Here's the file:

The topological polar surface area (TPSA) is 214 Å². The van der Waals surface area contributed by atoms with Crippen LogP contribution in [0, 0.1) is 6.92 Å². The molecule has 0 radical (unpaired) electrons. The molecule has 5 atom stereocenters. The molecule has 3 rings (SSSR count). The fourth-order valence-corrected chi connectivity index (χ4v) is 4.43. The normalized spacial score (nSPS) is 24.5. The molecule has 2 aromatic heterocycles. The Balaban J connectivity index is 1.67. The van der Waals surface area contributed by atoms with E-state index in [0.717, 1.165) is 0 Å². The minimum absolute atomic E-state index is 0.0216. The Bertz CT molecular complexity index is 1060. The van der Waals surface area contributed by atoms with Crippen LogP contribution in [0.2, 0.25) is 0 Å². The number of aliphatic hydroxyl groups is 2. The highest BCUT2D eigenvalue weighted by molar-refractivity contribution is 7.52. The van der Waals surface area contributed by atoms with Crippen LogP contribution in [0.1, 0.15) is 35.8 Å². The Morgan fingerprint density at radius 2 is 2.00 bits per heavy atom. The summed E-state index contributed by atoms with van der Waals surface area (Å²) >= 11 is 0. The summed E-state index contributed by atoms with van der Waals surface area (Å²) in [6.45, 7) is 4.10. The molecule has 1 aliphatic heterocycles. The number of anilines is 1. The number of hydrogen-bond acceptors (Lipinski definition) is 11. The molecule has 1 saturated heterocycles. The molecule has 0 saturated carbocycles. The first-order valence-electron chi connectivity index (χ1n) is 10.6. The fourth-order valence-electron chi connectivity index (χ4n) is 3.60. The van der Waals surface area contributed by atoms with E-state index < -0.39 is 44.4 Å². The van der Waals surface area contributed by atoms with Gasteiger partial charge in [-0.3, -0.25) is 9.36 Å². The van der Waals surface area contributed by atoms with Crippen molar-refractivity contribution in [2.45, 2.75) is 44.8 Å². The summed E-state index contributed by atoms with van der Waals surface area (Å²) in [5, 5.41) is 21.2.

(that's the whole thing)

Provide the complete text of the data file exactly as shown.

The topological polar surface area (TPSA) is 214 Å². The van der Waals surface area contributed by atoms with Crippen LogP contribution in [0, 0.1) is 6.92 Å². The molecule has 0 radical (unpaired) electrons. The molecule has 5 atom stereocenters. The molecule has 3 rings (SSSR count). The fourth-order valence-corrected chi connectivity index (χ4v) is 4.43. The normalized spacial score (nSPS) is 24.5. The molecule has 2 aromatic heterocycles. The Balaban J connectivity index is 1.67. The van der Waals surface area contributed by atoms with E-state index in [0.717, 1.165) is 0 Å². The minimum absolute atomic E-state index is 0.0216. The Bertz CT molecular complexity index is 1060. The van der Waals surface area contributed by atoms with Crippen LogP contribution in [0.2, 0.25) is 0 Å². The number of aliphatic hydroxyl groups is 2. The highest BCUT2D eigenvalue weighted by molar-refractivity contribution is 7.52. The van der Waals surface area contributed by atoms with Crippen LogP contribution in [0.1, 0.15) is 35.8 Å². The Morgan fingerprint density at radius 2 is 2.00 bits per heavy atom. The summed E-state index contributed by atoms with van der Waals surface area (Å²) >= 11 is 0. The summed E-state index contributed by atoms with van der Waals surface area (Å²) in [6.45, 7) is 4.10. The molecule has 1 aliphatic heterocycles. The number of anilines is 1. The number of hydrogen-bond acceptors (Lipinski definition) is 11. The molecule has 1 saturated heterocycles. The molecule has 0 saturated carbocycles. The first-order valence-electron chi connectivity index (χ1n) is 10.6. The fourth-order valence-electron chi connectivity index (χ4n) is 3.60. The van der Waals surface area contributed by atoms with E-state index < -0.39 is 44.4 Å². The van der Waals surface area contributed by atoms with Gasteiger partial charge in [-0.3, -0.25) is 9.36 Å². The van der Waals surface area contributed by atoms with Crippen molar-refractivity contribution in [2.45, 2.75) is 44.8 Å². The summed E-state index contributed by atoms with van der Waals surface area (Å²) in [5, 5.41) is 21.2.